The washstand has a box of Coty powder like the one my grandmother always had on her dressing table, it was easy to make, I took some pictures from google images, reduced them, stuck them together to make a decent sized piece of patterned paper and then made up the box. There is a bottle of nail varnish (made from a small round bead with a tubular bead stuck on top) which, if you look carefully, you will see has spilt. There is a tiny powder compact which I made from two sequins with a little bit of gold gift tag string round the edges to create a rim, the bottom one has a thin layer of real powder stuck on it and the top one has a tiny circle of mirror card, I managed to find some very thin pale pink felt and cut a circle of that for the powder puff then stuck some narrow ribbon across it.
The handbag on the trunk at the bottom of the bed is open and the contents are spilling out, there are some ration books and keys along with a photograph. The bed is another thing I cobbled together with my dreadful woodwork skills but I made an eiderdown to go on top which hides the worst of my mistakes. That’s a fur tippet hanging on the bottom of the bed by the way not a dead cat!!! There is an ashtray on the floor by the bed with ash and a half smoked cigarette in it complete with lipstick marks.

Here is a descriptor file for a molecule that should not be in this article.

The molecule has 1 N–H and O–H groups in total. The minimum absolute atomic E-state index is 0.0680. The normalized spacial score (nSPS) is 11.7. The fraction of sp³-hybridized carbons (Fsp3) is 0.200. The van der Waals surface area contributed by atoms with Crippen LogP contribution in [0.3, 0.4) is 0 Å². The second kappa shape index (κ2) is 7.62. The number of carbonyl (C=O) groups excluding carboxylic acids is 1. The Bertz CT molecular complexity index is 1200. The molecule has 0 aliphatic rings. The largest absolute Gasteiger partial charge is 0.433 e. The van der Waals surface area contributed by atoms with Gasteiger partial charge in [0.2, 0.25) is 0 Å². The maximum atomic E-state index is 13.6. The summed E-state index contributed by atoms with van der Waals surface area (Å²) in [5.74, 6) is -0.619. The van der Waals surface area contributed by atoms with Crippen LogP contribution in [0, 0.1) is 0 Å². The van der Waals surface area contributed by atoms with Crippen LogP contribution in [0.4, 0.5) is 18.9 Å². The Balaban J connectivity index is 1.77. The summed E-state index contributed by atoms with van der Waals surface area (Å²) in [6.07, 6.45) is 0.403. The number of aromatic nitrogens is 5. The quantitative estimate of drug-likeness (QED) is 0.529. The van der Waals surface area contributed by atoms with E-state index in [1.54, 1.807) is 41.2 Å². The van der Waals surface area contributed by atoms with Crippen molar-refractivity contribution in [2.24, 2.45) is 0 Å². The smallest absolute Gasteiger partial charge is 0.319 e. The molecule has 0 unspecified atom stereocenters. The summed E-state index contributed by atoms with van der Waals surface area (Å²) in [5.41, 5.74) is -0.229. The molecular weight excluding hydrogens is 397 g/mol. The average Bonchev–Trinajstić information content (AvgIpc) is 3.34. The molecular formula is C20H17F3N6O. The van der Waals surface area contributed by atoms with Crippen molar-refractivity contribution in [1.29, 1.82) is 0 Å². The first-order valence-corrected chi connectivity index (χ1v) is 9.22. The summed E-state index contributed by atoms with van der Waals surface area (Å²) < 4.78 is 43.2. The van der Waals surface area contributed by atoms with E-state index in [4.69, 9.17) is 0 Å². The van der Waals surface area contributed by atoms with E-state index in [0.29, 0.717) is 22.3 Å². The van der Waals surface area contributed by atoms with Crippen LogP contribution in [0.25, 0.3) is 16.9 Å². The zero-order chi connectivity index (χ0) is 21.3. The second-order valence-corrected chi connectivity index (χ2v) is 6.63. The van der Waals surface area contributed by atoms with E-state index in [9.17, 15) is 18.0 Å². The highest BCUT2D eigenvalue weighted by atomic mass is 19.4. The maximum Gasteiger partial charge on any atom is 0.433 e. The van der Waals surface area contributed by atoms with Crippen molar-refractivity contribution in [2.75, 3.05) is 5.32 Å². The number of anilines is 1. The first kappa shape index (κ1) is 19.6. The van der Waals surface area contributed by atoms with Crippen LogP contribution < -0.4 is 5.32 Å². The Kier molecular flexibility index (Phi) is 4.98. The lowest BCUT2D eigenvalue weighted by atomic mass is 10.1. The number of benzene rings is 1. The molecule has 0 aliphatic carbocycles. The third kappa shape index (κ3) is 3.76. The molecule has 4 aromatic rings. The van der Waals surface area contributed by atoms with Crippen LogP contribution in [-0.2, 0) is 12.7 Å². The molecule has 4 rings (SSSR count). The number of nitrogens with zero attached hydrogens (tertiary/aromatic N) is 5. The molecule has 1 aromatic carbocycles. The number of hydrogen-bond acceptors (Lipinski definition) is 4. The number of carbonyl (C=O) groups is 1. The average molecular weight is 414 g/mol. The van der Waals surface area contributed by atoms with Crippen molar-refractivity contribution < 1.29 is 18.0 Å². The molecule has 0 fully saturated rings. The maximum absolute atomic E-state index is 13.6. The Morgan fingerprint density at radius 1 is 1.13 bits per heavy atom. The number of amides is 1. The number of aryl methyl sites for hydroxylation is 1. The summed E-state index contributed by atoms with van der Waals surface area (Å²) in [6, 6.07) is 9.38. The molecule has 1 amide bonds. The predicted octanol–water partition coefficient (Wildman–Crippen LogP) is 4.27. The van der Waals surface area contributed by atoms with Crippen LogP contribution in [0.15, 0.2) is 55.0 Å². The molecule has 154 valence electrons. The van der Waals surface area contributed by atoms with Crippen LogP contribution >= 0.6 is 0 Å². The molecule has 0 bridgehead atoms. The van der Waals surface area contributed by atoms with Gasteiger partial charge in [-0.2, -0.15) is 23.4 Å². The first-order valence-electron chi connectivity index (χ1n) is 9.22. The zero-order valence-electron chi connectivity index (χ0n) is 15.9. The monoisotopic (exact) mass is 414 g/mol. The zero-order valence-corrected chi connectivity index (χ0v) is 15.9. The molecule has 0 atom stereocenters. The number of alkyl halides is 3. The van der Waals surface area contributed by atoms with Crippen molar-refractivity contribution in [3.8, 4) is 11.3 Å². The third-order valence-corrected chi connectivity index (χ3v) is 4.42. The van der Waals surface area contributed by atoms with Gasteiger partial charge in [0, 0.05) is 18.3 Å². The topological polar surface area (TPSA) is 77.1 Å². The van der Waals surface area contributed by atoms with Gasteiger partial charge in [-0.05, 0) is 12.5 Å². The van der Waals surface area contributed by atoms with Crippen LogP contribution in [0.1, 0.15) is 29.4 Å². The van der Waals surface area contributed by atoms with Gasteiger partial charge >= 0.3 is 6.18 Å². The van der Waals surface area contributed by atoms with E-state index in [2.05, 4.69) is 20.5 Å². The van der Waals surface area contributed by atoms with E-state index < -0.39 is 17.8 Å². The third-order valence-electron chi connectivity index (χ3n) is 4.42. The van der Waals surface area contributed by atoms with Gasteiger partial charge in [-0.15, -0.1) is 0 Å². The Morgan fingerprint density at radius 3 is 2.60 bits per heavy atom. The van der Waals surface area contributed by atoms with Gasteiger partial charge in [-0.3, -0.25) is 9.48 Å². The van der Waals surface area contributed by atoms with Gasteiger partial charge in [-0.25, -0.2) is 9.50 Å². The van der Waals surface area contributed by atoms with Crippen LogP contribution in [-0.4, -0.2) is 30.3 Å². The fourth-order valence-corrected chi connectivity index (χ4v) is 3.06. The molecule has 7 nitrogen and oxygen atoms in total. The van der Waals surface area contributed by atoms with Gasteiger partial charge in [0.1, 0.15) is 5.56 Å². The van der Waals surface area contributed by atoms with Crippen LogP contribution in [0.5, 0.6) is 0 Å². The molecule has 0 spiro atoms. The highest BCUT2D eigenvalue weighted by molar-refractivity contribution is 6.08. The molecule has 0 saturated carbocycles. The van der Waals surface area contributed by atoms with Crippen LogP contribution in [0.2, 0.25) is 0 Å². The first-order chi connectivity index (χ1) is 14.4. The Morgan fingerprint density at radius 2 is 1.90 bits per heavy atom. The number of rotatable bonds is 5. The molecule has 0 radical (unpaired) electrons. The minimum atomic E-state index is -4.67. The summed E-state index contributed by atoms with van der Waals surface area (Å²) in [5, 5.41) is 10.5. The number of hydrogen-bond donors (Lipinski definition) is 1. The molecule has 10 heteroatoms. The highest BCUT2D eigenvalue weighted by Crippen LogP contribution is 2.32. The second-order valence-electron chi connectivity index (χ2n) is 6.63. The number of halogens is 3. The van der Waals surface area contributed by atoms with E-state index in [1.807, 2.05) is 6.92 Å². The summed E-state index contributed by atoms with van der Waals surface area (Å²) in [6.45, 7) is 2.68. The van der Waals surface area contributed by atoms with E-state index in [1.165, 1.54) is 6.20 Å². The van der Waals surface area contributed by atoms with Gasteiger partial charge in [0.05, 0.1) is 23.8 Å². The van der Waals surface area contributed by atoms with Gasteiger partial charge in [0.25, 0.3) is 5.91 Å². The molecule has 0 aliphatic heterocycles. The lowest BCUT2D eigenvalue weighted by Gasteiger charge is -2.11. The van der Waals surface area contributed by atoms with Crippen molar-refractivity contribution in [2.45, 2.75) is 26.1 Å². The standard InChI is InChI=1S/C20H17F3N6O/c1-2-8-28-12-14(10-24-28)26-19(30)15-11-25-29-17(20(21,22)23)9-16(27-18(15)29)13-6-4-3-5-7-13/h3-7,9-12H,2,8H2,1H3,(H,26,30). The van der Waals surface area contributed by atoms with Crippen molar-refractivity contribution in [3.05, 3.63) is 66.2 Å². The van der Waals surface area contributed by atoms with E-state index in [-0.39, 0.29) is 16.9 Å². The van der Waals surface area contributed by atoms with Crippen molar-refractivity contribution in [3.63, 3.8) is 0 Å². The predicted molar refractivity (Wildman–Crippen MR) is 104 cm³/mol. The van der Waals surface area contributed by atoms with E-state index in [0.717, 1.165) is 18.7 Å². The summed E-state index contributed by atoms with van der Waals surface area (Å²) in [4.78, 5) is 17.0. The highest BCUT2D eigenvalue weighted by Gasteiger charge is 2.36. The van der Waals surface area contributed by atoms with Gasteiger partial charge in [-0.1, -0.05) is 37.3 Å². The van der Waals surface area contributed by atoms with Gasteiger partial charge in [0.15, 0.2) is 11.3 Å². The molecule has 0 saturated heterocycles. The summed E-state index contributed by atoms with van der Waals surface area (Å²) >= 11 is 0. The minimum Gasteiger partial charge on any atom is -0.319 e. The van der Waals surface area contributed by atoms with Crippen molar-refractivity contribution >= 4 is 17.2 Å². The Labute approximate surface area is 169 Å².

Things don’t have to cost a fortune to give you enjoyment – I love adapting and improving cheap bits and pieces that I have picked up over the years. I am still adding to and adjusting the shop, I don’t think I will ever stop as it gives me such pleasure making even the smallest change. As my own daughter is not interested in miniatures I shall probably end up donating it to the Hull Museum who helped me so much one day, but that will be a long time in the future – in the meantime I will trawl the fairs and shops to find inspiration and all the little extras to help create the period feel. I hope that you enjoy your own projects as much as I do, I’m currently upgrading my First World War sweetshop so watch this space ............